To cut the story short, the HP Mini 311 died because I fried its bios chip with the wrong bus speeds while learning how to over-clock hands-on. That the HP Mini 1000 still lives is a miracle given the many times I've cracked its shell open to extract and restore its infamous BCM94312HMG WiFi card. In my case, the less than stellar user experience has been self-inflicted.

    We are also aware of the controversy claiming that netbooks are not at all made to last. It's something that's been circulating on the web for quite some time now, since the advent of this new machine category and I bet Timmy C. and Stevie J. have been effervescently delighted with that, but most of us "netbookers" trudged on happily with our little wonder gadgets to our fave cafés.

    But now, after reading a post at blogeee.net, I feel imminently disturbed: HP netbooks have been pointed (again) in particular to have the shortest life span of them all!

    The thought of my Mini 311 deteriorating within 12 months - that's before I can even complete the installment payment plan - is just troubling.

    You, how's your HP experience so far?

    17 August 2010


    Or Windows 7 disguising as Snow Leopard.

    As I've mentioned before, I really don't know why I ever chose to dual-boot my HP Mini 311. Is it to avoid being left out by a trend that somehow marks belongingness to geekdom?  Maybe. Or perhaps I'm just tired of reading questions in comments regarding Snow Leopard Windows 7 dual-boot that to contain the issue once and for all, I succumbed to be able to say that I do know what goes under the hood in a dual-boot.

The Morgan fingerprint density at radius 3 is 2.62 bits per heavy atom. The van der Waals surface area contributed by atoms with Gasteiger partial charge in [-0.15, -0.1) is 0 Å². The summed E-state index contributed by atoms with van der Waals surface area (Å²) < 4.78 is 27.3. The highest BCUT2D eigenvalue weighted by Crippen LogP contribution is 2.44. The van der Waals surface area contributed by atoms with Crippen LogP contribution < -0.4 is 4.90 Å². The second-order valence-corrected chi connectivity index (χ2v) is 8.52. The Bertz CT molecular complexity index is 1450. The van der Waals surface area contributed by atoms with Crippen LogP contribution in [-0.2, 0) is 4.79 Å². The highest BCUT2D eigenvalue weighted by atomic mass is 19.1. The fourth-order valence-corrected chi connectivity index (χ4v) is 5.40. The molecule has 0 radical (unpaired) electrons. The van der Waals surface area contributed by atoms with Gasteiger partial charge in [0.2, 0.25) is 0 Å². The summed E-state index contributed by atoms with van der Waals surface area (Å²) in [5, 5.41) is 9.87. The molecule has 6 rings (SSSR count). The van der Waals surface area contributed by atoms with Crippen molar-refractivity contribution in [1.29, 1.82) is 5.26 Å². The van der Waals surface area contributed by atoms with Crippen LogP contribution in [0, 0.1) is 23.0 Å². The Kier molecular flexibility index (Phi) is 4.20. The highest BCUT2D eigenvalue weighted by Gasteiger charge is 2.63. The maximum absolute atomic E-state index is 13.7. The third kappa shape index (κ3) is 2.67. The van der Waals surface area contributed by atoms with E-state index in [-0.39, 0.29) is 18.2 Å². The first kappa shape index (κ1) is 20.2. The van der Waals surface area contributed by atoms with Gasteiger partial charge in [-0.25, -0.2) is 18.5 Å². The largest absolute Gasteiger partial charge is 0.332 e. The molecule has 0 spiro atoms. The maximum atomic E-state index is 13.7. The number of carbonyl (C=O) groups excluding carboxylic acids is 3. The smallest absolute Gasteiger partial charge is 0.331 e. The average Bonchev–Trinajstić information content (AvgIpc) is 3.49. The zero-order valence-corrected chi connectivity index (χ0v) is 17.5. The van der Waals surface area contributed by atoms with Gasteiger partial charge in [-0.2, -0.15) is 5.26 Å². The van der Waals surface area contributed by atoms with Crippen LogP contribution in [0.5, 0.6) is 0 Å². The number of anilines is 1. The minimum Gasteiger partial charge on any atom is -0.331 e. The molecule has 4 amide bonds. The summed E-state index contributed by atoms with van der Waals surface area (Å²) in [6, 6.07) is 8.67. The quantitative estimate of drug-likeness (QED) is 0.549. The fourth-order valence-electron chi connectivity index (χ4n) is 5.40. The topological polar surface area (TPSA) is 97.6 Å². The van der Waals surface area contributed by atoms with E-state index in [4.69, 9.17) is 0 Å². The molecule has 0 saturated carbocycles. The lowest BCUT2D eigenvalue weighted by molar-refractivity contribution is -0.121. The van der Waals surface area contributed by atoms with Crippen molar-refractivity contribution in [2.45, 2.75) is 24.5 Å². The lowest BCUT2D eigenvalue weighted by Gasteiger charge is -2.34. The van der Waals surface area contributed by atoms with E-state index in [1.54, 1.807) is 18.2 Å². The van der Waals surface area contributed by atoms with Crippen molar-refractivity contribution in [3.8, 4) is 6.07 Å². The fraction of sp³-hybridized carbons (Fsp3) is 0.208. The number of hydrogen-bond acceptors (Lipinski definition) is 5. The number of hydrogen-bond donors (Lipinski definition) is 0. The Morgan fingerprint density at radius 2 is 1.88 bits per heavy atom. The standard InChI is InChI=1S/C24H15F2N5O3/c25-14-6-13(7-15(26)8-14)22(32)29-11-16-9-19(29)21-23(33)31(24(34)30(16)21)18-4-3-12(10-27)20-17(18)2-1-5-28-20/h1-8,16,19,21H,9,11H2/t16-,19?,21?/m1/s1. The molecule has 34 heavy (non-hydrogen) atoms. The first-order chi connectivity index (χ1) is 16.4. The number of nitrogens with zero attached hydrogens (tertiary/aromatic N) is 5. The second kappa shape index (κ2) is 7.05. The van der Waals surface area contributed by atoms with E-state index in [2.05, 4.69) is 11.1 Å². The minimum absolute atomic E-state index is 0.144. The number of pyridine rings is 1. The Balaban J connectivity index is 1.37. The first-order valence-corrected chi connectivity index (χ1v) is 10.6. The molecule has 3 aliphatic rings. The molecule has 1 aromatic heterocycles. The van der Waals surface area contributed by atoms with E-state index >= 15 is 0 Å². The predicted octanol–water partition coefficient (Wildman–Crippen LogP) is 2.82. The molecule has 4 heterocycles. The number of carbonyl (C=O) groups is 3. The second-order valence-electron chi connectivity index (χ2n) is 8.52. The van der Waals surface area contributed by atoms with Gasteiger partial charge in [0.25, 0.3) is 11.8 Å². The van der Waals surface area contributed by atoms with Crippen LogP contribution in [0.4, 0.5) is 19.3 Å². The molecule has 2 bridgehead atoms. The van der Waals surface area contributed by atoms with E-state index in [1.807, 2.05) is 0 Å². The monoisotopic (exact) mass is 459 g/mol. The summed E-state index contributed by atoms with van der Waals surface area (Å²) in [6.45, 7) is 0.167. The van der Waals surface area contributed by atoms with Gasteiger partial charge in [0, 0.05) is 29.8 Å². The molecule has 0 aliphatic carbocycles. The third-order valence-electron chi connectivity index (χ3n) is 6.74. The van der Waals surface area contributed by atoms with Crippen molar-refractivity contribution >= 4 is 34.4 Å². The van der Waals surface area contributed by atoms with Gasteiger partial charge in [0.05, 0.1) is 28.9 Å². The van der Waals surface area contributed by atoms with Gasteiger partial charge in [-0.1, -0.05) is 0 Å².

So I don't really completely regret having Redmond stuff inside my beloved HP Mini 311 but the fact remains that the most opportune moment to find Windows 7 useful is yet to come. It's a 30 GB worth of little used space on the 311's 250 GB Seagate hard drive. What to do to brighten up things a bit?

    On a particularly "paresseux" afternoon, I stumbled upon this on Cult Of Mac: Snow Leopard Transformation Pack.

    Ok, now you probably want to throw up and reach for that X button to close your browser window on this decidedly disgusting post, but please not before you see these screen caps:
    Internet Explorer 8 trying to pass off as Safari sends shivers up my very spine

    Oooh. It's got Stacks too. Nice graphics.

    Now this here is what I'd like to talk more about.

    It's always struck me that managing my files in Windows 7 is now more pleasant than it ever was in previous versions of the OS. Isn't it the same Windows Explorer app that has always been long in the tooth??!?

    I adore Mac OS X Finder a lot. But I never realized to what extent until I played with this Snow Leopard Transformation Pack and now, it's ever more obvious; it's Sidebar!

    My first cross over to Mac OS X was from Windows XP and going back to my office PC, which at that time still had Win XP installed, I felt it was going back to an Auberge de jeunesse after spending a weekend at the Ritz! Right, that may be an exaggeration but I needed to drive the point home and I'm sure I couldn't do better than that, not because I believe it to be the best rhetorical device but simply because my imagination is limited.